“You know, playing in bars is great, but you get a little tired of it always being so late at night, and just the vibe of that kind of show get monotonous after a while. So it was exciting to sort of think about other sorts of shows we could do – involving movement and the outdoors.”

He and Jefferson Street’s original saxophone player, Sophie Faught, started adapting songs they thought would work well on the move.

Truck-bed Tunes

The first original piece the band ever wrote is called “Nick’s Beat” as in Nick Romy, the backpack bass player. Fowler and Romy were touring as part of another band, The Delicious.

“We bought this old limousine and it was really glorious. We would roll up to these clubs in our white Cadaillac limousine,” Fowler recalls.

But then, just outside of Little Rock, the glorious limo died. They made it back to Bloomington in a U-Haul, with Fowler and Romy stuck in back with all the gear.

“We set up my drumset because we were so bored. We were sitting there, in the dark, with this sprawl of drums in between us that we could sort of play half the drumset,” he says, “And that is the beat that we play in ‘Nick’s Beat’.”

Making a Joyful Noise

The band members had certain expectations for how audiences — willing or not — would react to their performances.

“We were hoping that throngs of people would start following us around and we’d get some smiles. Maybe that people would bring us some snacks or some beers along the way or something… Or bring their own noise-making devices,” Fowler says. “And all of those things have happened at certain times, at certain shows.”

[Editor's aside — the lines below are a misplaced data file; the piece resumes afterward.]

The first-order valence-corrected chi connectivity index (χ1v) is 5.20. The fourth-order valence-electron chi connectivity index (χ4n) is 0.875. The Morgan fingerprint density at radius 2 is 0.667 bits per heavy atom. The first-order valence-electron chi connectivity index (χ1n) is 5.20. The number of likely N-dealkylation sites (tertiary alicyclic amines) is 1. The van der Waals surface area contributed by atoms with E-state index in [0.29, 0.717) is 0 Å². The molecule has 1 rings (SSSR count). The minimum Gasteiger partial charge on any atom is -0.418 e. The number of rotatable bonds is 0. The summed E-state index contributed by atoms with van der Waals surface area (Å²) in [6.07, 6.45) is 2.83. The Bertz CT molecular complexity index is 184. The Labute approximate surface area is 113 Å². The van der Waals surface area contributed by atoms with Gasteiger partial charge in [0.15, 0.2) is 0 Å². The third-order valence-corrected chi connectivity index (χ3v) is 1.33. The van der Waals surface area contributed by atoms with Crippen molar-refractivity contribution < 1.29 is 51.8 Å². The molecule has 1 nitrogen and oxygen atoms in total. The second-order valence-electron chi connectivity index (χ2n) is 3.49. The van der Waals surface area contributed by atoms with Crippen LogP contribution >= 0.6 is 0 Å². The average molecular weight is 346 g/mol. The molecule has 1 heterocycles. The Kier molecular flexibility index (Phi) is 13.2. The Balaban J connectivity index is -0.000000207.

It’s true. People really get into it. The band let me tag along on one of their gigs –- a wedding party, right in downtown Bloomington.

“One hundred or 200 people came out with their noisemakers,” Fowler says, “They were all ready to party. We got surrounded and we made our way up to the Sample Gates, came back around and played a bunch of songs. The bride and groom were out there high-fiving people on the street, horsing around, taking a bunch of pictures. It was a lot of fun.

“Really good show.”

More Information

Visit the Jefferson Street Parade Band‘s Myspace page for more info!

Megan Meyer

Megan Meyer is an online and radio producer for WFIU's Arts Bureau and local food program Earth Eats. Megan grew up in South Dakota and later lived in France for 3 years. She was an intern for NPR's Science Desk in the spring of 2009, and joined WFIU in June 2009.

View all posts by this author »

What is RSS? RSS makes it possible to subscribe to a website's updates instead of visiting it by delivering new posts to your RSS reader automatically. Choose to receive some or all of the updates from Indiana Public Media Arts & Music:

Support For Indiana Public Media Comes From

Search Arts and Music

Stay Connected

RSS e-mail itunes Facebook Twitter Flickr YouTube

What is RSS? RSS makes it possible to subscribe to a website's updates instead of visiting it by delivering new posts to your RSS reader automatically. Choose to receive some or all of the updates from Indiana Public Media Arts & Music:

Recent Popular Music Stories

Popular Music Events RSS icon

More Events »Submit Your Event »

Arts & Music is on Twitter

Find Us on Facebook

This Week on Poets Weave

Poetry And Conversation With Mark Wunderlich

mark wunderlich

Mark Wunderlich reads poems from his new collection and sits down for a chat with us!

Read more »

The Poets Weave is a weekly five-minute program of poetry reading hosted by local poet Christopher Citro.

More from The Poets Weave »